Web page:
• Social Impact Bonds are designed to overcome the challenges governments have in investing in prevention and early intervention. They mitigate the risks of failure and bring in impact investors, who want to test innovation and scale successful programmes. Investors provide flexible funding to programmes that are designed to be responsive to the needs of vulnerable groups to improve their lives.
  • In the last six months, 14 Social Impact Bonds have launched in 10 countries covering a diverse set of social issues. Three programs have launched globally to tackle homelessness: ‘The Single Homeless Prevention Service’ will provide support to adults at-risk of homelessness in the London Borough of Brent, and two Australian programs in Queensland and Victoria will focus on chronic and youth homelessness.
  • In children’s services, there are two new Social Impact Bonds in the UK working with children at the edge of care; the first in Bradford has helped launch a ‘Positive Behavioural Support’ (PBS) service to prevent children with learning disabilities from being put in residential care and the second in London is working with vulnerable families through a ‘Positive Families Partnership’ to prevent young people from being taken into care. In Germany, the district of Osnabrück is using a Social Impact Bonds for preventive family assistance programmes, supporting parents in need at an early stage to better respond to the demands of parenting.
  • In the area of recidivism, the United States has launched three SIBs to address the issue since September 2017. In Los Angeles, CA, ‘Just In Reach,’ a health-based housing program, will reduce recidivism and help end homelessness among people experiencing repeat jail stays. The ‘Ventura County Project to Support Reentry’ also seeks to reduce recidivism but focuses on improving public safety and promoting family stability and economic opportunity for those on formal probation. The Alameda County Justice Project, spearheaded by the Alameda County District Attorney’s Office, is designed to tackle recidivism by young adults.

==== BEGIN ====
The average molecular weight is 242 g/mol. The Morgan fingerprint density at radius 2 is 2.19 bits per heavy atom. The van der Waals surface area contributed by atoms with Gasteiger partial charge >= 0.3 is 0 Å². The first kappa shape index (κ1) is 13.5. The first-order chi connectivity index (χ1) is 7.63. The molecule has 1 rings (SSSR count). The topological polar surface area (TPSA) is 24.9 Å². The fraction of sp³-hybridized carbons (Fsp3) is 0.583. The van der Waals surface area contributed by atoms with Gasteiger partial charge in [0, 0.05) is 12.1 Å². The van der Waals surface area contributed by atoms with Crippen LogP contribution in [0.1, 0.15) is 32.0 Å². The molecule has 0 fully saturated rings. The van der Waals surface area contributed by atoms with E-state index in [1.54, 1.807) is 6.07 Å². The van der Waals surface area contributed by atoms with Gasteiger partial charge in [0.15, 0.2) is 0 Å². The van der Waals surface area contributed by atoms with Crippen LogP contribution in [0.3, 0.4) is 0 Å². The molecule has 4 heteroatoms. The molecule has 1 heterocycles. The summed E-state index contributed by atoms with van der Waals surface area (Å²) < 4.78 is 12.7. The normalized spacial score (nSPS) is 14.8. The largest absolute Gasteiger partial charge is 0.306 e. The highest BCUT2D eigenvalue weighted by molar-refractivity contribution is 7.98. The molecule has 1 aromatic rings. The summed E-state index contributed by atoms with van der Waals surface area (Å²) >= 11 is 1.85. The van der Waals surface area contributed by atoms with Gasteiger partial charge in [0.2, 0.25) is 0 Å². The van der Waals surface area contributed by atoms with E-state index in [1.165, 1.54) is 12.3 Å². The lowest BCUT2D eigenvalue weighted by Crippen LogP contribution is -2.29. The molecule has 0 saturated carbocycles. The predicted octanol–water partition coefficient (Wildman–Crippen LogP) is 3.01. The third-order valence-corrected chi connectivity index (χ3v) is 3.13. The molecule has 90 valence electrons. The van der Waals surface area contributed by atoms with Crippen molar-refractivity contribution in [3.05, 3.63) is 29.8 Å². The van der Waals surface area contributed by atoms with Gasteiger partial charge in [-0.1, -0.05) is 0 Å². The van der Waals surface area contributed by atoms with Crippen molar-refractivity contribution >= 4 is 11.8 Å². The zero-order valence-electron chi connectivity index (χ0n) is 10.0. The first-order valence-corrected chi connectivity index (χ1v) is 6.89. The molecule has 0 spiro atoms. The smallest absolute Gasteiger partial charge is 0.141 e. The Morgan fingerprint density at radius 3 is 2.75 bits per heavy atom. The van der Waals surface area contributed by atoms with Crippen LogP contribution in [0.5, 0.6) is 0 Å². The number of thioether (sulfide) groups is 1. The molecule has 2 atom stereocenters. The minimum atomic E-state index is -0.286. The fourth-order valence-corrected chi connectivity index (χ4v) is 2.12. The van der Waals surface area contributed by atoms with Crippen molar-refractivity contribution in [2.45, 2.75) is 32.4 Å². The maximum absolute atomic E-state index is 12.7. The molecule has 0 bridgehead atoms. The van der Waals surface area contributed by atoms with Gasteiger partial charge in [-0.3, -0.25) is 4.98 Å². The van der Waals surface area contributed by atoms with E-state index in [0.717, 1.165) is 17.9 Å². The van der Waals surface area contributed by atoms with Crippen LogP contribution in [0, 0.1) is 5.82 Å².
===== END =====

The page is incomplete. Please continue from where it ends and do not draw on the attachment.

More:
• A number of Social Impact Bonds are looking at various health issues worldwide – in Congo, Mali and Nigeria, an International Committee of the Red Cross program seeks to transform the way vital services for people with disabilities are financed in conflict-hit countries. The Overseas Private Investment Corporation, a self-sustaining U.S. Government agency, will invest $2M in preventing blindness in Cameroon by providing up to 18,000 cataract operations. The Cancer and Work Health Impact Bond in the Netherlands will help return employees who are recovering or have recovered from cancer back to work in a faster and more successful way. In India, the Utkrisht Impact Bond aims to reduce maternal and neonatal mortality. In the UK, the Elton John AIDS Foundation has designed a Social Impact Bond to dramatically reduce HIV transmission in South London.